The NAACP's California chapter recently backed legislation to legalize marijuana, stating that existing laws are biased against minorities. The group also highlighted the high arrest rate of African Americans, claiming that it dramatically exceeds that of whites.
"Justice is the quality of being just and fair, and these laws have been neither just nor fair," said Alice Huffman, president of the California State Conference of the NAACP.
The measure, which is going to be on the November ballot, would allow residents to legally grow small gardens of marijuana, letting individual counties and cities decide whether to allow the marijuana to be sold.
Not everyone is happy about this measure though. International Faith-Based Coalition President Ron Allen is against the NAACP's backing of the measure and is vocal is in his opposition.
"The NAACP does not represent the African American community when it comes to legalizing marijuana," Allen said.
Allen might be in the minority on this issue, however, as there are many community activists who feel that the support of the NAACP will signal broader backing of the measure.
"There have not been high-profile organizations or elected officials within African American communities to say enough is enough. We have to end marijuana prohibition. This is really a first," said Stephen Gutwillig, California director of the Drug Policy Alliance.
Allen is correct in that the NAACP doesn't speak for the entire black community on the marijuana issue. But the truth is that the group doesn't speak for the entire community on many issues, including illegal immigration and support for Elena Kagan's nomination to the Supreme Court.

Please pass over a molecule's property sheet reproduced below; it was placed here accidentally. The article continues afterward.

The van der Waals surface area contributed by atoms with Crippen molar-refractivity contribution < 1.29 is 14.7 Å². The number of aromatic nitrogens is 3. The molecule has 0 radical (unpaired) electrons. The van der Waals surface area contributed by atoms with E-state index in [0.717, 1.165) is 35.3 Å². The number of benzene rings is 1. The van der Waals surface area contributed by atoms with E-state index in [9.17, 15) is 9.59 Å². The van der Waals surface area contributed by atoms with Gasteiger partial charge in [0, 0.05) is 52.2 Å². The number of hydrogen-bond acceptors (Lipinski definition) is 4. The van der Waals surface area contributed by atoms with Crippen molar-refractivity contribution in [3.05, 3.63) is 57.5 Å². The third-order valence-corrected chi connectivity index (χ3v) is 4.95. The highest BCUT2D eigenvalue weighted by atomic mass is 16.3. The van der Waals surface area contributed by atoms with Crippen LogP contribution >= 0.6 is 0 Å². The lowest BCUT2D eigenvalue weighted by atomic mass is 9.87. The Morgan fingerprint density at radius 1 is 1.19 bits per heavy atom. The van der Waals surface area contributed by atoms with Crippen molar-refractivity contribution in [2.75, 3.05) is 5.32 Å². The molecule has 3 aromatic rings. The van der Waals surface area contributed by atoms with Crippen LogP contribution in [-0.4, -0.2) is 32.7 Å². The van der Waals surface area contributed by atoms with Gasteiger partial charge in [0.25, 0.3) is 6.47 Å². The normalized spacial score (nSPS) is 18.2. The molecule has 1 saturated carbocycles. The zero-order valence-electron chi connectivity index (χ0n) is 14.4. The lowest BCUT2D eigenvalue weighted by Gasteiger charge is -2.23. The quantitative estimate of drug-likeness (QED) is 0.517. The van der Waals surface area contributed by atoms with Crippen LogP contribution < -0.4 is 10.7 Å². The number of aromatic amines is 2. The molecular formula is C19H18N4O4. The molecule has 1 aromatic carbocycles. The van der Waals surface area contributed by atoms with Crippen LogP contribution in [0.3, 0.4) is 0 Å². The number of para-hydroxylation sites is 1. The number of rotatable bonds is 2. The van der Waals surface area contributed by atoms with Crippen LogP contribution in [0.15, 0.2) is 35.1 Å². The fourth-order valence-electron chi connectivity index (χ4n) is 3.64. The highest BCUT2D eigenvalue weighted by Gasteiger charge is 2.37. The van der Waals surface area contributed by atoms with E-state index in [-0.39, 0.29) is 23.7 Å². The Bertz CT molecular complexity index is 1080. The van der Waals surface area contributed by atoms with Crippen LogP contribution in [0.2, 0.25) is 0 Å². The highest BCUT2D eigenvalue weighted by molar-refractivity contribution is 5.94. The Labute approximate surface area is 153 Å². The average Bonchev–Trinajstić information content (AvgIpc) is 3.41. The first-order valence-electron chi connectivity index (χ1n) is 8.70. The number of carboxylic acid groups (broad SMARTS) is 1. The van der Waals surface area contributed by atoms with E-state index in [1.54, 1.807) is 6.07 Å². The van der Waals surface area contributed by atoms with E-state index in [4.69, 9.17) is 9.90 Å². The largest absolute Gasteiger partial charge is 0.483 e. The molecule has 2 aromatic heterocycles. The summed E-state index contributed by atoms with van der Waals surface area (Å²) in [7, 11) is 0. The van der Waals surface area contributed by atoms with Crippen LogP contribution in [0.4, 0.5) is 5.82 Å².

What must be remembered, however, is that the NAACP leadership also understands that it doesn't speak for the entire black community, primarily because it would be impossible for the entire black community to be represented by one voice. The group is a strong advocate for African Americans, and the world is better with the NAACP than it would be without it.
On the issue of legalizing drugs, there are clear benefits to seeing marijuana as a public health issue rather than one that involves criminalization. A little weed has not, to my knowledge, hurt anyone. Although I've never tried it myself, I am not overly concerned with its legalization. There are also tremendous tax benefits to cash-strapped communities, especially California, where taxation of the multibillion-dollar marijuana industry would be a huge step in helping the state overcome its serious budget crisis.
A final point that must be acknowledged, and Allen addresses this quite well, is the fact that the black community is quite conservative. It's hard to imagine black church leadership ever standing behind the legalization of marijuana, or any drug, which certainly reminds us that the NAACP will likely get even more resistance on this issue.
Dr. Boyce Watkins is the founder of the Your Black World Coalition and the author of the new book 'Black American Money.' To have Dr. Boyce's commentary delivered to your e-mail, please click here.